Swagger Challenge: Write a Zeno

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Last month we began posing monthly challenges for our writing group, named The Sunday Night Swaggers. The plan is for a different one of us to pose a challenge each month, and for all of us to share our poems at the first Poetry Friday of the month. This month Margaret Simon (Reflections on the Teche) posed our second challenge: Write a Zeno.

A quick intro to Zenos: J. Patrick Lewis created the form. In an interview with Michelle Heidenrich Barnes of Today’s Little Ditty  he explained, ” The zeno was inspired by the “hailstone  sequence” in mathematics. I define a zeno as a 10-line poem with 8,4,2,1,4,2,1,4,2,1 syllables that rhyme abcdefdghd.” (If you’d like to find out more about the “hailstone sequence”, click here. It’s actually kind of cool!)

I’ve written Zenos before, and was looking forward to writing some more. But this time around I was stymied. Flummoxed. Confounded. I wrote page after page after page. Lists of rhyming words. False starts. Half starts. I wrote about Halloween vampires, black crows, crimson maple trees, snowy egret carnage, the marsh, mornings, my cat, and more. Yikes! Nothing fell into place. The tyranny of a 1-syllable rhyme has been grossly underrated! 

It’s been one of those weeks…

Some mornings, words fall into line
gather neatly
on the
page
some days they fight,
wrangle,
rage
twist and kick, then
storm off-
stage

© Molly Hogan, 2019

The Poetry Friday Round-up is hosted by Cheriee at Library Matters. She’s sharing an interview with Canadian poet Robert Heidbreder and some wonderful examples of his poems. If you’re interested in checking out some other Zenos, you can find my fellow Swaggers’ Zenos at their blogs.

Margaret Simon (Reflections on the Teche)
Heidi Mordhorst (My Juicy Universe)
Linda Mitchell (A Word Edgewise)
Catherine Flynn (Reading to the Core)

17 thoughts on “Swagger Challenge: Write a Zeno

  1. lindabaie says:

    Yep, “storm off-stage”. Isn’t it interesting that we can DO unless squeezed into a corner, or a zeno in this case. You’ve made lemonade, though, Molly! Well done!

    Liked by 1 person

  2. cweichel says:

    Wow! Your final zeno ended up being brilliant! I have made note of this format and will have a go at it!

    Liked by 1 person

  3. Tabatha says:

    Those words aren’t having any, are they? What a fight they put up! I admire your persistence. I wanted to write for Ink/Poemtober, but I wasn’t able to think of a theme or form that suited me. I am hoping that my subconscious is working on it.

    Liked by 1 person

    • mbhmaine says:

      I’m casually participating in Ink/Poemtober. I’m using the Inktober prompt words and have written about them…sort of…. I’m sure your subconscious is hard at work! I loved the poems you shared today. Thanks again!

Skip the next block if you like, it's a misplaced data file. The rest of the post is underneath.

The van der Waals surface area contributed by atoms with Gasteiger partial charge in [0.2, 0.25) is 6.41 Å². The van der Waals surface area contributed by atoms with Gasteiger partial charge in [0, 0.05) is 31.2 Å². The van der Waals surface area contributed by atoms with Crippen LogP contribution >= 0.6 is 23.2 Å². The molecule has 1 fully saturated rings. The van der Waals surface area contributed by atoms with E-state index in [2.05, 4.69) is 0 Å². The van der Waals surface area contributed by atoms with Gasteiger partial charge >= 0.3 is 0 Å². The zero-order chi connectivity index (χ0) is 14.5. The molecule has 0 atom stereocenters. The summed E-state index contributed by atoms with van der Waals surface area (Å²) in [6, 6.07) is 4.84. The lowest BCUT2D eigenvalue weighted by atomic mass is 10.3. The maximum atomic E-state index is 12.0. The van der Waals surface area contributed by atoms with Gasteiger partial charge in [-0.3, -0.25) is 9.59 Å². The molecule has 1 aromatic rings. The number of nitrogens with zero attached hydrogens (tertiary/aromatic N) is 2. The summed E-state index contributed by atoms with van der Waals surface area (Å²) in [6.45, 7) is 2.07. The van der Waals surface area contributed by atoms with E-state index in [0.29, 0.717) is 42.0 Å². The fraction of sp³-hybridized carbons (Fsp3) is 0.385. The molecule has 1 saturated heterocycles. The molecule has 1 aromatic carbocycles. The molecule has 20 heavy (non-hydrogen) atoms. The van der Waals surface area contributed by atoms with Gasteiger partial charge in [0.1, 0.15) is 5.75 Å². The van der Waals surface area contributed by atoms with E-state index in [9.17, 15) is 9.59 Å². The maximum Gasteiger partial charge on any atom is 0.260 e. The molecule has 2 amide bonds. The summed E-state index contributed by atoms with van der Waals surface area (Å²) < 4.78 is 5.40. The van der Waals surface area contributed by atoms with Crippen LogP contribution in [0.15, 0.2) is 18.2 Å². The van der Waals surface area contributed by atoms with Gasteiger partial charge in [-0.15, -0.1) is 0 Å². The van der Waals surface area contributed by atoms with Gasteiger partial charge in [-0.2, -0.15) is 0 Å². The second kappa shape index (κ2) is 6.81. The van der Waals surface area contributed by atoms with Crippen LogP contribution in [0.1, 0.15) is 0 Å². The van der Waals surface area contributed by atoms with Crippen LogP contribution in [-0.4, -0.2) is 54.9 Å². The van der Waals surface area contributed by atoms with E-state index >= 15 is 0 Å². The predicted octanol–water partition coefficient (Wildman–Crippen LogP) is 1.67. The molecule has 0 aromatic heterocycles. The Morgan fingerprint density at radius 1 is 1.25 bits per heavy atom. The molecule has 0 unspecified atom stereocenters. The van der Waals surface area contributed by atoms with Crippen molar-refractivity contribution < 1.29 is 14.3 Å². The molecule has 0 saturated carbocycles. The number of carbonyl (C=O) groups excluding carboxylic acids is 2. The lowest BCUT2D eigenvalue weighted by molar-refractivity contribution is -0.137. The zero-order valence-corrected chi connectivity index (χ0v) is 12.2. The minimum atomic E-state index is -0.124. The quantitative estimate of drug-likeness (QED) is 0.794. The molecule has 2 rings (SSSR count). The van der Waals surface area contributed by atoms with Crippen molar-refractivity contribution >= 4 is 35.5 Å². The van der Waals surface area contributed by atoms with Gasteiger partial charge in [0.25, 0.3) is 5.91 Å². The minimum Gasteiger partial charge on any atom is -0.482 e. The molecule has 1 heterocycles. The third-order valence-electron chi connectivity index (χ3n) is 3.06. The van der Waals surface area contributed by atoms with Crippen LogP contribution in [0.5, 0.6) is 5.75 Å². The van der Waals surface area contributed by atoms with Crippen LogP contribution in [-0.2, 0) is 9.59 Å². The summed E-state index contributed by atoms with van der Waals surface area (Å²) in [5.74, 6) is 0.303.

Like

  4. Linda Mitchell says:

    Ha! I felt the same way too when we got started. I had to use a prompt found on the internet to get myself started. Those one syllables are tough! But, I like your uncooperative words. They ended up behaving after all!

    Liked by 1 person

  5. Your poem perfectly captures the way I sometimes feel. Thank goodness it’s only sometimes. Otherwise, I’d never write anything! (BTW, I’m glad the snowy egret carnage didn’t make the cut!)

    Liked by 1 person

  6. margaretsmn says:

    I love what you ended up with. I guess that’s the point of a poetry challenge, to challenge, but I am sorry it was difficult. Your zeno explains the process perfectly. Here is one from my little collection:
    Nervous Poet
    Writing poems on your paper
    upside down and
    right side
    up
    Writing poems
    read close-
    up
    makes me nervous
    to mess
    up!

    Liked by 1 person

    • mbhmaine says:

      Challenge is good! You have no need to apologize! It was an energizing process and I have generated lots of ideas for future poems. I actually managed to pull together a Zeno this morning–figures! lol I love your Nervous Poet poem! Thanks for sharing!

      Like

  7. Kay Mcgriff says:

    Oh wow – you wrangled those contrary words into a spectacular poem–that captures how I sometimes feel when writing. I hope all those drafts that didn’t work this time will lead you somewhere else in your writing. That would be an extra bonus!

    Liked by 1 person

  8. maryleehahn says:

    “The tyranny of a 1-syllable rhyme has been grossly underrated!” HA!!
    You nailed it, though! Good work!

    Like

  9. cvarsalona says:

    Yeah, you may have wrangled with some words but your finally got the rhyme. Molly, your poem explains the productive struggle so nicely.

    Like

  10. Love your zeno, Molly, and I feel you. I had a nonfiction book project to work on over the last few months. The deadline was tight. Now that it’s over, it’s very hard for me to shift my brain back to poetry. I just need to let myself write the garbage, and eventually, the good stuff will start to trickle.

    Like

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